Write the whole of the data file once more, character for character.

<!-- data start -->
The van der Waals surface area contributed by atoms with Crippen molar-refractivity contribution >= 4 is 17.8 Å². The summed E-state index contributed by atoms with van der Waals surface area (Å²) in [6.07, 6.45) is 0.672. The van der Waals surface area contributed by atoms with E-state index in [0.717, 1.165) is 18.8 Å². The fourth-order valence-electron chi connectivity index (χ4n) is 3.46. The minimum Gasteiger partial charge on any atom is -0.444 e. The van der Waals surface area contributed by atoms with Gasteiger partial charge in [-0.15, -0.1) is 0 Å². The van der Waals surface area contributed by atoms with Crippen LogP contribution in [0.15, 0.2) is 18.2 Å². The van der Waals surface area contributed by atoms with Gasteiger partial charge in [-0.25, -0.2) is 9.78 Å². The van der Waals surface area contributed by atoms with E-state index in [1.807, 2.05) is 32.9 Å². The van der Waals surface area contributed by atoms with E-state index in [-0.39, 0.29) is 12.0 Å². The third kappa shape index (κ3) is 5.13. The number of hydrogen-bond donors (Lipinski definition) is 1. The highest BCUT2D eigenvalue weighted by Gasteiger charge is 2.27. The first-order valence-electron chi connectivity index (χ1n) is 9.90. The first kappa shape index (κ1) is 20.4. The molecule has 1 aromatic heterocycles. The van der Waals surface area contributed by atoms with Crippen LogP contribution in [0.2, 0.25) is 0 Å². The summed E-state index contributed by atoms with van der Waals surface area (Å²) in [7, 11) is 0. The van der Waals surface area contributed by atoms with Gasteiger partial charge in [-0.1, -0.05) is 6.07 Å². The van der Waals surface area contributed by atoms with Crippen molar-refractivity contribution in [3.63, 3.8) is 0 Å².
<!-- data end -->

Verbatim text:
The van der Waals surface area contributed by atoms with Crippen molar-refractivity contribution >= 4 is 17.8 Å². The summed E-state index contributed by atoms with van der Waals surface area (Å²) in [6.07, 6.45) is 0.672. The van der Waals surface area contributed by atoms with E-state index in [0.717, 1.165) is 18.8 Å². The fourth-order valence-electron chi connectivity index (χ4n) is 3.46. The minimum Gasteiger partial charge on any atom is -0.444 e. The van der Waals surface area contributed by atoms with Gasteiger partial charge in [-0.15, -0.1) is 0 Å². The van der Waals surface area contributed by atoms with Crippen LogP contribution in [0.15, 0.2) is 18.2 Å². The van der Waals surface area contributed by atoms with Gasteiger partial charge in [-0.25, -0.2) is 9.78 Å². The van der Waals surface area contributed by atoms with E-state index in [1.807, 2.05) is 32.9 Å². The van der Waals surface area contributed by atoms with E-state index in [-0.39, 0.29) is 12.0 Å². The third kappa shape index (κ3) is 5.13. The number of hydrogen-bond donors (Lipinski definition) is 1. The highest BCUT2D eigenvalue weighted by Gasteiger charge is 2.27. The first-order valence-electron chi connectivity index (χ1n) is 9.90. The first kappa shape index (κ1) is 20.4. The molecule has 1 aromatic heterocycles. The van der Waals surface area contributed by atoms with Crippen LogP contribution in [0.2, 0.25) is 0 Å². The summed E-state index contributed by atoms with van der Waals surface area (Å²) in [7, 11) is 0. The van der Waals surface area contributed by atoms with Gasteiger partial charge in [-0.1, -0.05) is 6.07 Å². The van der Waals surface area contributed by atoms with Crippen molar-refractivity contribution in [3.63, 3.8) is 0 Å².